Scott Brison warned over turtle's pace of public service
Public service accustomed to 'limited disclosure, insular policymaking,' documents warned Treasury Board head
Canada's new Treasury Board president was warned about the efficiency and openness of the federal public service when he took over the job as its top employer, according to documents obtained by CBC News.
Briefing notes prepared for Scott Brison in November warn the public service will have to undergo a "cultural change" if the reigning Liberals want to deliver on their promise of open government.
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The documents, obtained under the Access to Information Act, describe a public service used to "limited disclosure" and "insular policymaking."
When Brison took over the cabinet position in November, he was tasked with reforming Canada's access to information laws, making the government "open by default," improving the government's communications policy and bettering government services.
"Some of these changes are not easy. They are radical departures from how the government has operated over the last decade," the documents read.
Government services need a 'reset'
Brison was reminded the "government is not doing a good enough job of meeting the needs and expectations of citizens for quality, accessible services." The notes say only 45 per cent of Canadians have a positive perception of federal services.
That was illustrated with a stock image of an exasperated worker, his telephone raised high in the air.
At one point, the briefing notes used an image of a turtle to emphasize how slow Treasury Board is at implementing budget decisions. (It takes an average of 15 months for projects to receive funding.)
The documents note that while "the government can rely on a dedicated, high-performing and well-managed public service ... there is room for improvement."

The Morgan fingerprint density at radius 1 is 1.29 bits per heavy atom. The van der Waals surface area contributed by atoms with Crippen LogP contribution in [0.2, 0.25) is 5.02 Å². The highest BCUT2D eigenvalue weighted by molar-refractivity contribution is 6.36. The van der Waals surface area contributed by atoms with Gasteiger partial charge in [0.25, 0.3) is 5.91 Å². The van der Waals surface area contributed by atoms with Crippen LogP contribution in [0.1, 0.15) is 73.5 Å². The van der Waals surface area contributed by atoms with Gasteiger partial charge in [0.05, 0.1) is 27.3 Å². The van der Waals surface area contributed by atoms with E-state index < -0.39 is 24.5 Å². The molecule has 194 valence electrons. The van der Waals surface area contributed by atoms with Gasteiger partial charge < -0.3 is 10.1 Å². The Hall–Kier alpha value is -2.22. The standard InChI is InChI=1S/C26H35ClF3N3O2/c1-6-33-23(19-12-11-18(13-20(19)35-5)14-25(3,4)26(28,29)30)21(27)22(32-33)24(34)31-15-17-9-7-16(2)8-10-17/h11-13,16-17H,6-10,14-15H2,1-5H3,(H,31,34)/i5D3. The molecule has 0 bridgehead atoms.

'Intelligent risk-taking' wanted
For the Liberals to reach their promise of "real change," there will need to be a "reset" of how the government delivers results to Canadians, warn the briefing notes.
Brison said his government plans to shake things up in the public service.
"That means, among other things, breaking down some of the hierarchies within the public service around decision making," he said, pointing out that the average age of new hires in Canada's public service is 37 years old.
"If we're going to attract the best and brightest to the public service, if we're going to attract millennials to the public service, we have to modernize it, including flattening hierarchies that have acted to stifle creativity and good decision making."
Brison says accountability shouldn't be used as an excuse to quash creativity and entrepreneurial thinking.
"We want intelligent risk-taking within the public service."
Chris Aylward, national executive vice-president of the Public Service Alliance of Canada, said despite the connotations in the documents, he's not offended by the warning.
"When they're talking about the quality of service, they're absolutely right. When you make serious cuts to vital services that the Conservatives made, well obviously that's going to affect the quality of service," he said.
"So we don't get offended when they talk about the quality of service because we agree ... That's not to say that those who were left behind to do the work are not dedicated, are not competent. They very much are."
Government is not doing a good enough job of meeting the needs and expectations of citizens for quality, accessible services.- Treasury Board briefing notes
The briefing notes provided recommendations on how the new government can accelerate its open government plans, but they were redacted.
The documents did recommend the government modernize its communication policies so federal departments could release more information.
Access to information
Prime Minister Justin Trudeau came swinging into power on a promise of making the government more open and transparent. But when it comes to making information more readily available, the briefing memos note the public service is bogged down.
More businesses, the public and media are using the Access to Information Act to obtain information, but government institutions are "straining" to meet the demands.
A page outlining the key issues facing Canada's access to information laws was redacted. Aylward called the rules around those laws "ludicrous."
"There definitely needs to be a cultural shift. We certainly agree with that. The last 10 years have been demoralizing for public sector workers. There's been a culture of fear and suppression," he said.
Aylward said the public service's relationship has changed with a switch in government, but he would still like to see more people hired.
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